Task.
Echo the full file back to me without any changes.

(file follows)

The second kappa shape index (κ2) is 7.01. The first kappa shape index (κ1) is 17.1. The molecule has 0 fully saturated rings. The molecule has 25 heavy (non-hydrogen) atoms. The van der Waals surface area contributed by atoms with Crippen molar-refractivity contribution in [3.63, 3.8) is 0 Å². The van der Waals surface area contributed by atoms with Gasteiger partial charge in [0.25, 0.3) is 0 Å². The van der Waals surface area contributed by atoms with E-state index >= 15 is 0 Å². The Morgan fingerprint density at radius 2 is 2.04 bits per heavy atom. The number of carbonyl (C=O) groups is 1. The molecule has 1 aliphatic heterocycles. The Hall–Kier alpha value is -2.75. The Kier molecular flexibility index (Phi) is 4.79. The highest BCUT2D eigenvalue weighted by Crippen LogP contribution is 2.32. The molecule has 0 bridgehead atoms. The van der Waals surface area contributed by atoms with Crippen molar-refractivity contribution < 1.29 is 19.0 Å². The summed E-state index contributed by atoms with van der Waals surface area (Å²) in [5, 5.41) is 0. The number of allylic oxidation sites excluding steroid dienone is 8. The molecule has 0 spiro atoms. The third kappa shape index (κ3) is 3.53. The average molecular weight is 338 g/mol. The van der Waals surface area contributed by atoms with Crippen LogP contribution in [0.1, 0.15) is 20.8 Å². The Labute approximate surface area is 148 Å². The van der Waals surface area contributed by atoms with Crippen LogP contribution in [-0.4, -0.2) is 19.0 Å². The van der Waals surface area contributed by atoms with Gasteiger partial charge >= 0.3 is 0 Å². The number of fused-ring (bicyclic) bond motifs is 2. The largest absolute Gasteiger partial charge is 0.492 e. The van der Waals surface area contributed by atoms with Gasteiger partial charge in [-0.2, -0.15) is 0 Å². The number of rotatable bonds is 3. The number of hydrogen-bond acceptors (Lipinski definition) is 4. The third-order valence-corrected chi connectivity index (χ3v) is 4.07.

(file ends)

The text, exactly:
The second kappa shape index (κ2) is 7.01. The first kappa shape index (κ1) is 17.1. The molecule has 0 fully saturated rings. The molecule has 25 heavy (non-hydrogen) atoms. The van der Waals surface area contributed by atoms with Crippen molar-refractivity contribution in [3.63, 3.8) is 0 Å². The van der Waals surface area contributed by atoms with Gasteiger partial charge in [0.25, 0.3) is 0 Å². The van der Waals surface area contributed by atoms with E-state index >= 15 is 0 Å². The Morgan fingerprint density at radius 2 is 2.04 bits per heavy atom. The number of carbonyl (C=O) groups is 1. The molecule has 1 aliphatic heterocycles. The Hall–Kier alpha value is -2.75. The Kier molecular flexibility index (Phi) is 4.79. The highest BCUT2D eigenvalue weighted by Crippen LogP contribution is 2.32. The molecule has 0 bridgehead atoms. The van der Waals surface area contributed by atoms with Crippen molar-refractivity contribution < 1.29 is 19.0 Å². The summed E-state index contributed by atoms with van der Waals surface area (Å²) in [5, 5.41) is 0. The number of allylic oxidation sites excluding steroid dienone is 8. The molecule has 0 spiro atoms. The third kappa shape index (κ3) is 3.53. The average molecular weight is 338 g/mol. The van der Waals surface area contributed by atoms with Crippen LogP contribution in [0.1, 0.15) is 20.8 Å². The Labute approximate surface area is 148 Å². The van der Waals surface area contributed by atoms with Crippen LogP contribution in [-0.4, -0.2) is 19.0 Å². The van der Waals surface area contributed by atoms with Gasteiger partial charge >= 0.3 is 0 Å². The number of fused-ring (bicyclic) bond motifs is 2. The largest absolute Gasteiger partial charge is 0.492 e. The van der Waals surface area contributed by atoms with Gasteiger partial charge in [-0.2, -0.15) is 0 Å². The number of rotatable bonds is 3. The number of hydrogen-bond acceptors (Lipinski definition) is 4. The third-order valence-corrected chi connectivity index (χ3v) is 4.07.